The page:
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  • Innovation in Neurosurgery: Results from an International Survey

    Final Number:

    Mark M. Zaki; David J Cote BS; Ivo S Muskens BSc; Timothy R. Smith MD PhD MPH; Marike Broekman MD, PhD, JD

    Study Design:

    Subject Category:

    Meeting: Congress of Neurological Surgeons 2017 Annual Meeting

    Introduction: A clear definition of what constitutes innovation in neurosurgery is currently lacking. The aim of this study was to investigate what neurosurgeons consider to be innovative by gathering the opinions of neurosurgeons on several hypothetical cases.

    Methods: An anonymous survey of 52 questions containing 11 hypothetical cases was sent to members of the Ethics Committee of the World Federation of Neurosurgical Societies (WFNS) and all individual members of the European Association of Neurosurgical Societies (EANS). For each case, respondents were asked to select their opinion via Likert scale on the following statements: 1) This case is an example of innovation in neurosurgery; 2) By not having obtained some sort of approval from the IRB or an innovation committee for this case, the neurosurgeon violated ethical standard in this case; 3) Advancing the field of neurosurgery was valued more than individual patient care. Lastly, respondents were asked what type of innovation they considered each case: none, minor modification of a standard procedure, major modification of a standard procedure, or a radical innovation. Responses were collected from November 21, 2016 to December 30, 2016.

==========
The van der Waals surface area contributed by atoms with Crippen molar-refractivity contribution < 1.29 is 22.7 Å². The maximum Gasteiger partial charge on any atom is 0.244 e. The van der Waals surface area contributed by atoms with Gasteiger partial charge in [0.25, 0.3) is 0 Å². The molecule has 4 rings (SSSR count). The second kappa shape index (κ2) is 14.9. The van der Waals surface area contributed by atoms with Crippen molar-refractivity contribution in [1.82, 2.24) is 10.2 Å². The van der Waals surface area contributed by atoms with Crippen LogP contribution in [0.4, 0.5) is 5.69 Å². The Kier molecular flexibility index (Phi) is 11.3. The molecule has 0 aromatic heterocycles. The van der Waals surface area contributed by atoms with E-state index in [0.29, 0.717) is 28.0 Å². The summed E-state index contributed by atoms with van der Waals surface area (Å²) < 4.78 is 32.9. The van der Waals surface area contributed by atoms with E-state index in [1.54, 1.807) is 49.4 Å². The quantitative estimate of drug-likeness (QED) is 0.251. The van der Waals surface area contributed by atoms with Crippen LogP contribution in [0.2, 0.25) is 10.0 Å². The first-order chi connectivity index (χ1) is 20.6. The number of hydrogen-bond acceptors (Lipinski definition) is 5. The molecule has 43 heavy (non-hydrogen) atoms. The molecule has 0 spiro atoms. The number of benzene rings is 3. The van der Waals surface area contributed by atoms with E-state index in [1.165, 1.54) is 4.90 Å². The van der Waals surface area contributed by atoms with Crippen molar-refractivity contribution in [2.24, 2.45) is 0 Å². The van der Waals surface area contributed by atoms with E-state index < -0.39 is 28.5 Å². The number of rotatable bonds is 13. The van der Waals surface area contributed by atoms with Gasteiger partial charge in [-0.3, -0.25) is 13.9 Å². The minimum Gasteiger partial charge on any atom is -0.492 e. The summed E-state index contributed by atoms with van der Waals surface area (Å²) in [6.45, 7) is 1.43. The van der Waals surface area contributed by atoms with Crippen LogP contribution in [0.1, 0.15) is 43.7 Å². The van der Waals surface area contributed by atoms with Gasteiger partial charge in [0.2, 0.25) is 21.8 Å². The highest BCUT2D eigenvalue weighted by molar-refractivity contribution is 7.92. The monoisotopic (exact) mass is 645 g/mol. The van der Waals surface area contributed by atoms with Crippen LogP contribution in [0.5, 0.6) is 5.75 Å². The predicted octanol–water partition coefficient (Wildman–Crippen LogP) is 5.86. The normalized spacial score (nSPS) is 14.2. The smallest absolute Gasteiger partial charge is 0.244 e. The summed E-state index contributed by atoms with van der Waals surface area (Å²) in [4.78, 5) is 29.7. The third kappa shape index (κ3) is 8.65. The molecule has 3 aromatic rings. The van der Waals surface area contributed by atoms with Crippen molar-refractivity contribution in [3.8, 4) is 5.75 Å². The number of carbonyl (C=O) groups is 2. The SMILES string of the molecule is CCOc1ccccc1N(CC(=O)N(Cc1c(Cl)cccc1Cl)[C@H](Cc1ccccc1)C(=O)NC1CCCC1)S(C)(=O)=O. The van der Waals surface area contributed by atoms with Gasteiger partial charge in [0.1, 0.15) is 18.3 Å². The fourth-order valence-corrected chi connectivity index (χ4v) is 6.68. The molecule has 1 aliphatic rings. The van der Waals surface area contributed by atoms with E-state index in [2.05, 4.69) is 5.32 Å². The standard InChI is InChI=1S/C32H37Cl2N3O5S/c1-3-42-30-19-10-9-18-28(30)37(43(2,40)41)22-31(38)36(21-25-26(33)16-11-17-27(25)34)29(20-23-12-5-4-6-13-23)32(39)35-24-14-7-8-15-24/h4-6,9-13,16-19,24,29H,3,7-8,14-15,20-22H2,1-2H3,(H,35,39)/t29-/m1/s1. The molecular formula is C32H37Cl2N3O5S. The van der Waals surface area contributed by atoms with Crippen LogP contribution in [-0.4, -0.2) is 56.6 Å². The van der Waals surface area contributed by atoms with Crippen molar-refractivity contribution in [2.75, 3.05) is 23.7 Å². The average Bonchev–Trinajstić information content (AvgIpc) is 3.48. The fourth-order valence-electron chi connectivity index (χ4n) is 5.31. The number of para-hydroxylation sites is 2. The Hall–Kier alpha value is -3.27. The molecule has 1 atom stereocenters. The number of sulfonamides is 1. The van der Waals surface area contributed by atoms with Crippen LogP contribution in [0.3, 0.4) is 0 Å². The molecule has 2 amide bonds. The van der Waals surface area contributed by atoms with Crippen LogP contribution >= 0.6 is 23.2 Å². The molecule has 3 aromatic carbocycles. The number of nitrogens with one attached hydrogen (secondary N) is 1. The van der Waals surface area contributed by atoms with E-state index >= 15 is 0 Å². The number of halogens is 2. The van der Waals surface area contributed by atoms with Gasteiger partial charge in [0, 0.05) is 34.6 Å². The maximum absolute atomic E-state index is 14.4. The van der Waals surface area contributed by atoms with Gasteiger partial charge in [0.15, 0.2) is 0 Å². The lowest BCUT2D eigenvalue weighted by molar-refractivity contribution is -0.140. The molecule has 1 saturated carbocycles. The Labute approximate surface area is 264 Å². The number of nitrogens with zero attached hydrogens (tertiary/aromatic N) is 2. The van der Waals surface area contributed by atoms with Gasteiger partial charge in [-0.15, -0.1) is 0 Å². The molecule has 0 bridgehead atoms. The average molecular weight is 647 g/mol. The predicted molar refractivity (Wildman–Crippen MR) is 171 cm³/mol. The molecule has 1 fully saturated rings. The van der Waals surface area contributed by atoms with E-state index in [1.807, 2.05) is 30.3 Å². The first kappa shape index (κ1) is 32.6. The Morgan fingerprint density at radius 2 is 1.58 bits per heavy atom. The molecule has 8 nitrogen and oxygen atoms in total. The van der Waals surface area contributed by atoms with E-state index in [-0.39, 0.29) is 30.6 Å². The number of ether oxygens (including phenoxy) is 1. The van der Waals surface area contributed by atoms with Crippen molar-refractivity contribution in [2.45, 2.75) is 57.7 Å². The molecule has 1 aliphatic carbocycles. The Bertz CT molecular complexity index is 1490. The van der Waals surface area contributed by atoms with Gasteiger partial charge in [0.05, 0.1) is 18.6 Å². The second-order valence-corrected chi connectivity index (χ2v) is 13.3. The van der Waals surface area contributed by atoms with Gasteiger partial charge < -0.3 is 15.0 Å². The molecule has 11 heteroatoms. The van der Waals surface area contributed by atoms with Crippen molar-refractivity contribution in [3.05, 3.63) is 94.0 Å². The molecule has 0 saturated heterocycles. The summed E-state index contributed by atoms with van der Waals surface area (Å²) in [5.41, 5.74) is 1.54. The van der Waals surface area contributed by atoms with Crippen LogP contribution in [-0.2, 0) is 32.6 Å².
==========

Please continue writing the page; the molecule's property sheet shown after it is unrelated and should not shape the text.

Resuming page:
Results: A total of 356 neurosurgeons responded. Overall, there is great heterogeneity among what neurosurgeons consider innovative and what constitutes ethical misconduct. Neurosurgeons considered certain cases more innovative (=75% considered innovative), such as using an adenovirus for glioblastoma mulitiforme or deep brain stimulation for addiction. Other cases were considered less innovative (=25% considered innovative), such as a new dura substitute.

    Conclusions: Neurosurgeons lack a clear definition of innovation. This lack of consensus poses practical and ethical concerns relevant to appropriate oversight of innovative procedures. In the future, appropriate steps should be taken to define innovation in neurosurgery so that neurosurgeons can use innovation to advance the field of neurosurgery without compromising patient safety.

    Patient Care: This research will open dialogue among neurosurgeons about what constitutes appropriate oversight in neurosurgical innovation in order to ensure ethical and safe patient care.

    Learning Objectives: 1) To appreciate the lack of consensus in defining innovation in neurosurgery. 2) To understand various perspectives on what constitutes surgical innovation. 3) To understand the practical and ethical consequences of not having a standardized definition of innovation in neurosurgery.


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